Pop-Up Paper Lanterns - This strand of pale pink and metallic rose gold lanterns was purchased from Party City. They come flat and you need to pop them open and insert the wire shape-holders.
DIY Fabric Garland - Our DIY fabric garland is one of my favorite elements in the space and one of the first things I knew I wanted to create. The beauty of this type of garland is that it is completely customizable. We decided that we wanted an array of textures and patterns so we picked out complimentary items that fell into a lighter color palette. Our garland is comprised of tulle, fabric, and assorted ribbon. When creating this, you have a base string that the rest of your fabric is tied. Then you decide how far down you want the tassels to hang and you cut stripes of fabric and ribbon that is a little more than double the length. From there you simple tie on the stripes you cut. (When I tied on our ribbons, I used a Lark's Head or Cow Hitch knot so the ribbons would hang flat.)
Bird Cage Chandelier - The chandelier was a last minute addition that my sister was able to create with the addition ribbon, lights, and florals we had. We hung a bird cage from the ceiling fan and then she arranged the above items in the cage with some strands hanging below it as well.
As with most birthday parties, you need to have a birthday banner of some sort. Since we were going with the theme of an unbirthday (to pretend it wasn't actually her birthday) I created a banner that reflected that above a styled credenza with assorted found objects.
Un-Birthday Banner - From the same book used to create the table runner, I took individual pages and simply used a black marker to write individual letters in varying styles on the pages. If you're looking to make a similar banner, I recommend looking up fonts and lettering on Pinterest to give you endless options.
Credenza Décor - On the credenza, we used multi-print gift boxes from the dollar store, thrifted golden frames, real and fake florals, a small strand of battery-powered lights, and small assorted bottles. The arrangement was sporadic and reflective of the tablescape.
Wall Art & Other Décor
Much of the wall art and other décor elements in the space were created from plain black or brown craft paper, which is a cheap way to cover larger amounts of space. Whether or not you have some drawing ability, utilizing paper is a great way to help transform a space into a new world.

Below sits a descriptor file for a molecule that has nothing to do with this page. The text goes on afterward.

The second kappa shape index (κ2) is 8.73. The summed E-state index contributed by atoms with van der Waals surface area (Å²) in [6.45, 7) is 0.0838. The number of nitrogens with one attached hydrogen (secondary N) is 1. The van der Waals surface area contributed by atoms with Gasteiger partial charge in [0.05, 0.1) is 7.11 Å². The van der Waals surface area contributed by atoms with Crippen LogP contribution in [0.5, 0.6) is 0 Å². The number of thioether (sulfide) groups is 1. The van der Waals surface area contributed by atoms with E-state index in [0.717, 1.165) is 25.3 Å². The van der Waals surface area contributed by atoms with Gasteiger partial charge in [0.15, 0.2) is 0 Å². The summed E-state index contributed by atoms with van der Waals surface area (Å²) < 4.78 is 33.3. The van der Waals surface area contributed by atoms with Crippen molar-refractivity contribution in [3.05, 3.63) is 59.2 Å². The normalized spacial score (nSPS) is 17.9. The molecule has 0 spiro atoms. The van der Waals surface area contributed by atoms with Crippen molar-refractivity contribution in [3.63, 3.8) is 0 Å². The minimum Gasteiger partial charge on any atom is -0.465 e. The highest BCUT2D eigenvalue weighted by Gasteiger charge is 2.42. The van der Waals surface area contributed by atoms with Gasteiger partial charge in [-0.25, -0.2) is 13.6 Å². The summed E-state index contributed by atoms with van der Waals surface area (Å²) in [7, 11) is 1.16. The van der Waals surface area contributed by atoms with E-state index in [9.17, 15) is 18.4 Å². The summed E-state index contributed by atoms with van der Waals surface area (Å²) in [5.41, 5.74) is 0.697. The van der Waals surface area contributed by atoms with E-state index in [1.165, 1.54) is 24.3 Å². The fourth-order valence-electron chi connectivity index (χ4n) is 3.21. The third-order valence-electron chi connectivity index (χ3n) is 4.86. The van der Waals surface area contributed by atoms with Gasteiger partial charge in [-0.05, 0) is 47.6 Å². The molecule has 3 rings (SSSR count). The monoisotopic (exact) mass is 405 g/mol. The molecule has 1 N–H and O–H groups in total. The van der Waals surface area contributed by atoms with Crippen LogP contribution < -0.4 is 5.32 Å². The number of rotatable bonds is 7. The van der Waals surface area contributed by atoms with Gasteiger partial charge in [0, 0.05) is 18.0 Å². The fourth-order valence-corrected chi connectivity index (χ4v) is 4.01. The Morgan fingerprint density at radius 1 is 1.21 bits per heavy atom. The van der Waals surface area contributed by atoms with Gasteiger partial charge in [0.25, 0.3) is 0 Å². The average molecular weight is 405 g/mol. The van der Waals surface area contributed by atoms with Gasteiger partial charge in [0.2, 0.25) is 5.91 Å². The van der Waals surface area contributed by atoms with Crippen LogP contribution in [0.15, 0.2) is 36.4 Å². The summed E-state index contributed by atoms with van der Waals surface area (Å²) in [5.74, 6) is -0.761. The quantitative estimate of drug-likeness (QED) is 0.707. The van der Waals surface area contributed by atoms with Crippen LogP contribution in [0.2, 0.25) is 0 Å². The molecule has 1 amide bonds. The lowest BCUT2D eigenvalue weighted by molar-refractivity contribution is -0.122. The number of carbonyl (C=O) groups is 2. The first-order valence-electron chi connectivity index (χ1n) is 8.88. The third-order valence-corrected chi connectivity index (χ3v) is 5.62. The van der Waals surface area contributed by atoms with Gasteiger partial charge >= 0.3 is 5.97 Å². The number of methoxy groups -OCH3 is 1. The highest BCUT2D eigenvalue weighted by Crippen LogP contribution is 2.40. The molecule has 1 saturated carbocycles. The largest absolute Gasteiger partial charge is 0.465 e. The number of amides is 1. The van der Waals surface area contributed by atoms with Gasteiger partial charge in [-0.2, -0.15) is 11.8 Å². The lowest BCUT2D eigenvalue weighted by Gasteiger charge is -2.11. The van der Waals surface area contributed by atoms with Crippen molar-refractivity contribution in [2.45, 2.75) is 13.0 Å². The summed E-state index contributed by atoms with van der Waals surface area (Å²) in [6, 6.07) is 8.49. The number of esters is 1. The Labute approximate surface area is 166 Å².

Leaf Curtain - This sitting room has an abnormally large doorway. In order to fill it with something more than just a foil curtain we decided to cut one iridescent foil curtain from Walmart into smaller chunks that we spaced out in the door way. Then, from the same book I created the table runner from, I cut dozens of leaves. I then stapled those leaves to a great curling ribbon. We placed those strands intermittently in the doorway to add a little more of the garden theme to this space.
Craft Paper Keyhole - The keyhole is simple a piece of brown craft paper that I drew some of Wonderland's whimsical flowers on. The keyhole is one of the iconic visuals from the story and helped to bring in another element of the storybook part of the theme that we were trying to achieve.
Alice Falling Down the Rabbit Hole Pictures - These pictures (again on brown craft paper) were a collaboration between my sister and I. The wonderfully drawn Alice's were done by my sister, Nichole, while I completed the pictures with the background items. These photos were actually created to cover up childhood self-portraits me and my siblings drew that always hang on the wall. In order to keep the theme, we covered up the normal décor with these photos. (You could also have printed images from the internet to cover everyday photos as well.)
Craft Paper Tree - This tree is an enlarged version of a drawing from Lewis Carroll's book. There was a lot of empty wall space in the room and this was a great way to add another storybook element and bring our theme to some of the blank space.
Chessboard Wall - One of the most transformative elements in the space was the chessboard wall. I purchased one book of black craft paper, created a diamond template, and then cut out paper diamonds (1 per page). I then used painters tape to attach them to the wall. The contrast between the black and the light gray walls look stunning and added depth to the room that had so much light colored décor.
Amidst a pandemic, we were able to create a small, yet immersive experience for my sister's Sweet 16 that played into things she liked and how she feels about birthdays. She was completely surprised by the sheer amount of the décor in the room and I think she was secretly happy that we decided to do this.
If you try your hand at any of the DIYs we made for this party send them my way to I can check them out!